It makes a difference if the ice cream is high-quality and not industrially produced. 
Sorbets, which are becoming more and more popular, are usually easier to digest.
  • Peppermint leaves are cooling and excellent for quenching thirst. Peppermint tea, served at room temperature, soothes and refreshes when temperatures are high – as does Pitta tea: below is a recipe for Ayurvedic “ice tea” you can try out on a hot day.
  • Light food is the best choice when the weather is hot. Cucumbers, zucchini, melon, berries, but also Basmati rice, Ghee, cottage cheese, almonds, olive oil, coconut oil and other fruits are suitable. Strict fasting days, where one only drinks water, are not beneficial in summer, as they weaken the Agni further.
  • Avoid very salty, sour, and spicy foods, as they increase Pitta Dosha and heat in the physiology.
  • Be very moderate with red meat, fish, sausages, strongly spiced cheese, and alcohol. The same goes for these herbal foods and spices that tend to raise the body temperature: Beet, tomatoes, radish, onions, garlic, bell peppers, citrus fruits, as well as hot and heating spices such as chili or pepper, and salt and vinegar.
  • In India, where high temperatures are common, food is often spiced more strongly to stimulate the formation of digestive juices. This is possible without unnecessarily increasing Pitta Dosha by using ginger, coriander, fennel, cardamom, cinnamon and saffron, as well as herbs fresh from the garden.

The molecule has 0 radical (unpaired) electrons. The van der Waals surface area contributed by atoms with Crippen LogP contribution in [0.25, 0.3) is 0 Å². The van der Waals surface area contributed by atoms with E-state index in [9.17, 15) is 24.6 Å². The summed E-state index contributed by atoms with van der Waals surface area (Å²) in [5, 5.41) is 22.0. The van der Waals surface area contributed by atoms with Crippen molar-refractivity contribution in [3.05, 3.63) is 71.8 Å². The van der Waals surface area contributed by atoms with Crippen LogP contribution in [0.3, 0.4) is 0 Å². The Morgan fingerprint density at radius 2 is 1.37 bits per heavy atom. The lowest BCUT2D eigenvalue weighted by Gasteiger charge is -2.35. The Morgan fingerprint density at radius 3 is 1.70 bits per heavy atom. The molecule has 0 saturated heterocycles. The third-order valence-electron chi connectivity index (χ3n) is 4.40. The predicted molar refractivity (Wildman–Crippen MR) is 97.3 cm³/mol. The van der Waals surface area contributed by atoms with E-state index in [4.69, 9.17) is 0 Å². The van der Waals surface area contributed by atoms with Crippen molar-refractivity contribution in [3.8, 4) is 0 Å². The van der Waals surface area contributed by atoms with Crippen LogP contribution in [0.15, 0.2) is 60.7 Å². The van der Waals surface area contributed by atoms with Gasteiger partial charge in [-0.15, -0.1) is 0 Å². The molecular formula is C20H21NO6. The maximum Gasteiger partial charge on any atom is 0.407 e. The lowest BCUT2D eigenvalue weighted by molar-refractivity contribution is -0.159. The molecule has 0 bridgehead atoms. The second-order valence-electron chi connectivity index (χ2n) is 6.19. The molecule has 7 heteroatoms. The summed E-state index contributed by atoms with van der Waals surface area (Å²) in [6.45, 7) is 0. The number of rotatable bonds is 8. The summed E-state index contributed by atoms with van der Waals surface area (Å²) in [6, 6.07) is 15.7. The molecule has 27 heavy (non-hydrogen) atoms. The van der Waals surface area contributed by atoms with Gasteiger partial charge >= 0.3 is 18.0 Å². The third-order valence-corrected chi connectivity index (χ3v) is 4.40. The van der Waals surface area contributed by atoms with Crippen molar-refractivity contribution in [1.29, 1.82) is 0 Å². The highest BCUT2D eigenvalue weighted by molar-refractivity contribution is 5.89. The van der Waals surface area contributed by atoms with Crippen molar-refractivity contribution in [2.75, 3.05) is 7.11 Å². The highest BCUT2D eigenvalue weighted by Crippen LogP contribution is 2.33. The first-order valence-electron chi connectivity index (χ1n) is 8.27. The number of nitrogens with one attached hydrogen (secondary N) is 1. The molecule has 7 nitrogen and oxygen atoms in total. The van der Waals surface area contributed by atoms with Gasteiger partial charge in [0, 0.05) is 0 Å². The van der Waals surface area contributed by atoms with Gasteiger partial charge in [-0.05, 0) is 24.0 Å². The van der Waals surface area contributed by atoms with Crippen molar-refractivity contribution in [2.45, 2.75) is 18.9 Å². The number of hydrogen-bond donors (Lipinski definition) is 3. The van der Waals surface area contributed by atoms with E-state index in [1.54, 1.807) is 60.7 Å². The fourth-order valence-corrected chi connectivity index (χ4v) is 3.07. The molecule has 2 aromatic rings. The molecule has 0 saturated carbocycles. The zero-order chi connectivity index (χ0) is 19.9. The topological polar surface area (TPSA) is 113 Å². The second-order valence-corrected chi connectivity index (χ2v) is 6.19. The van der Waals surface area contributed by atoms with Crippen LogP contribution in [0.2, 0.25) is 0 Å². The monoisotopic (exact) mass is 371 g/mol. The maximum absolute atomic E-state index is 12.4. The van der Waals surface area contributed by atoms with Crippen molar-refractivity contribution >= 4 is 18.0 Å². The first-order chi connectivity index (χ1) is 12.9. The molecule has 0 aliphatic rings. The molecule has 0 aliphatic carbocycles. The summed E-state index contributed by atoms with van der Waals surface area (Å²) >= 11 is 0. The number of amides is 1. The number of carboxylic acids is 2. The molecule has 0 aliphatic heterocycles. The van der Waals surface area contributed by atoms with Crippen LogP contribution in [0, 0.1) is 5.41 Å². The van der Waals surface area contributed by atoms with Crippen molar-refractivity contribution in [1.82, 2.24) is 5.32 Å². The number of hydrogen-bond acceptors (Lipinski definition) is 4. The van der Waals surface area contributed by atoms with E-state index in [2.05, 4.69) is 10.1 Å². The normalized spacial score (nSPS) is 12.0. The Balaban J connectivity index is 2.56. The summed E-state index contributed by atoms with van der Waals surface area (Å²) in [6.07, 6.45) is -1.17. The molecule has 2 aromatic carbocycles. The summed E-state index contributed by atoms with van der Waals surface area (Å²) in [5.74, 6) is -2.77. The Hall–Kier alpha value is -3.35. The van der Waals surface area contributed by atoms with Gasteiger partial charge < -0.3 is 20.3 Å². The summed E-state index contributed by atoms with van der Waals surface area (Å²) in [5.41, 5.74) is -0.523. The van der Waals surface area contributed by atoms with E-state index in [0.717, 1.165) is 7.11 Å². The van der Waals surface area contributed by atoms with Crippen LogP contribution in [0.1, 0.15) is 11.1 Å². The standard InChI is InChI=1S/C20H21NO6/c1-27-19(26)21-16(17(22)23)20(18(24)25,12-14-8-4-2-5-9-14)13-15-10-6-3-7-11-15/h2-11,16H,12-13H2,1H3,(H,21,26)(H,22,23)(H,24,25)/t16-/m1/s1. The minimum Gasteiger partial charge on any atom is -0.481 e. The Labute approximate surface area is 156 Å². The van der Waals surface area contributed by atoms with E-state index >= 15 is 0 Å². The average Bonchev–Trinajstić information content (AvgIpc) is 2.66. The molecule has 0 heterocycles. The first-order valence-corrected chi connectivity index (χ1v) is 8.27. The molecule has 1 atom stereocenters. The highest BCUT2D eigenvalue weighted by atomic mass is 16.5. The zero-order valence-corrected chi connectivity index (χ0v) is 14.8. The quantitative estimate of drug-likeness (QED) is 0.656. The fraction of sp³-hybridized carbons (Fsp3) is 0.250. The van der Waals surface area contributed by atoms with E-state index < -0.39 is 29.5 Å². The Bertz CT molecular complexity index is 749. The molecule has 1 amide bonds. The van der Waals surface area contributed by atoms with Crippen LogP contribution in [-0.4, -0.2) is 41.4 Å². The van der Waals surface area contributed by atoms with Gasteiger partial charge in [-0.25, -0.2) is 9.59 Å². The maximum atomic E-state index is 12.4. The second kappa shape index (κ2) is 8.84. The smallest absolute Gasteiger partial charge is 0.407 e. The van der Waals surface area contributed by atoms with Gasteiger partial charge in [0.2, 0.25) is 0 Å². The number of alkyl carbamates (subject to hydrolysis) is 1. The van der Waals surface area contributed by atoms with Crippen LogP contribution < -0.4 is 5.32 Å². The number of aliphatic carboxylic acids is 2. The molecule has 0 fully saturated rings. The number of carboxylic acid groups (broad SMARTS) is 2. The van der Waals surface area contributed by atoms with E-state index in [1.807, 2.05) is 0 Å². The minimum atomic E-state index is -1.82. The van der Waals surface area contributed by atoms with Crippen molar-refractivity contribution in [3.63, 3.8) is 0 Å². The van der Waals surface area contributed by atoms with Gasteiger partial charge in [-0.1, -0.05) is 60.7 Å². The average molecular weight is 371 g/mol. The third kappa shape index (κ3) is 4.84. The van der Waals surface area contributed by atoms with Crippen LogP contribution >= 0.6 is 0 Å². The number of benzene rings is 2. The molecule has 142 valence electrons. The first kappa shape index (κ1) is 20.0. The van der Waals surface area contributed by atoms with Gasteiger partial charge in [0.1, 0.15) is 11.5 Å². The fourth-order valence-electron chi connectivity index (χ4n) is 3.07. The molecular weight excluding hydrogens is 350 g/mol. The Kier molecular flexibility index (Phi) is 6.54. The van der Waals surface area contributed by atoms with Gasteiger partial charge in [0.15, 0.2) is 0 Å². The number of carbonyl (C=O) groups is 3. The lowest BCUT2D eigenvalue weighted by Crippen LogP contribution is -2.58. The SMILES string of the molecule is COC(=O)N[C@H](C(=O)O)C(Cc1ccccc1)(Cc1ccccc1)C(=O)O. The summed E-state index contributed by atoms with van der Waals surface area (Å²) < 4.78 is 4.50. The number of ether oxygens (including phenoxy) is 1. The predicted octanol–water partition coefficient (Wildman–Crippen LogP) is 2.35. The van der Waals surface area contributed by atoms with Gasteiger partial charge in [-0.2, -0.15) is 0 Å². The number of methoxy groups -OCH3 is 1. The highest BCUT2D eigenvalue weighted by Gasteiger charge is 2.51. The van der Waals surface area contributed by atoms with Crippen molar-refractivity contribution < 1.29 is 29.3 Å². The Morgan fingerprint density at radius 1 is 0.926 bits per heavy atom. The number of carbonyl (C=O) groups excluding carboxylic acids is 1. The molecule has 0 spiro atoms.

• In general: Try to include all six tastes (sweet, sour, salty, spicy, bitter, astringent) into your meals. This significantly enhances your ability to handle the food and also increases digestive power.

Ultimately, it’s all about listening to the signals of your physiology and getting a feeling for your needs. Many people intuitively have certain preferences and inclinations during the different seasons, which are perfectly logical from an Ayurvedic point of view – expressions of their own body’s intelligence. We just have to learn to read the signs and interpret them correctly.

Ayurvedic “ice tea”


Here’s a simple & sumptuous recipe for Ayurvedic “ice tea” by Heide-Maria Vendler from Austria. The basis is the delicate and mild Maharishi Ayurveda Pitta tea, which has a pleasant cooling effect. Rounded off by the fruity-sweet aroma of elderflower syrup and the sour-fresh taste of lemon and ginger, this Ayurvedic “ice tea” tastes great – not only on hot days!

It’s clear: iced tea traditionally is a cold drink. Still, in order not to weaken the digestive power, Ayurveda recommends to avoid iced drinks, especially when the weather is hot. Therefore, serve our Ayurvedic “ice tea” at the appropriate temperature, i.e. cooled to room temperature.


  • Cut slices from a lemon and a piece of fresh ginger.
  • Put a Pitta tea bag with the lemon slices, ginger slices and a cinnamon stick in a heat-resistant pitcher.
  • Pour boiling water over it and let it steep for 30 minutes.
  • Drain the tea, add elderflower syrup to taste.
  • Serve warm or at room temperature.

Enjoy your refreshing Ayurvedic “ice tea”!

(Recipe © Maharishi Ayurveda Europe – with kind permission.)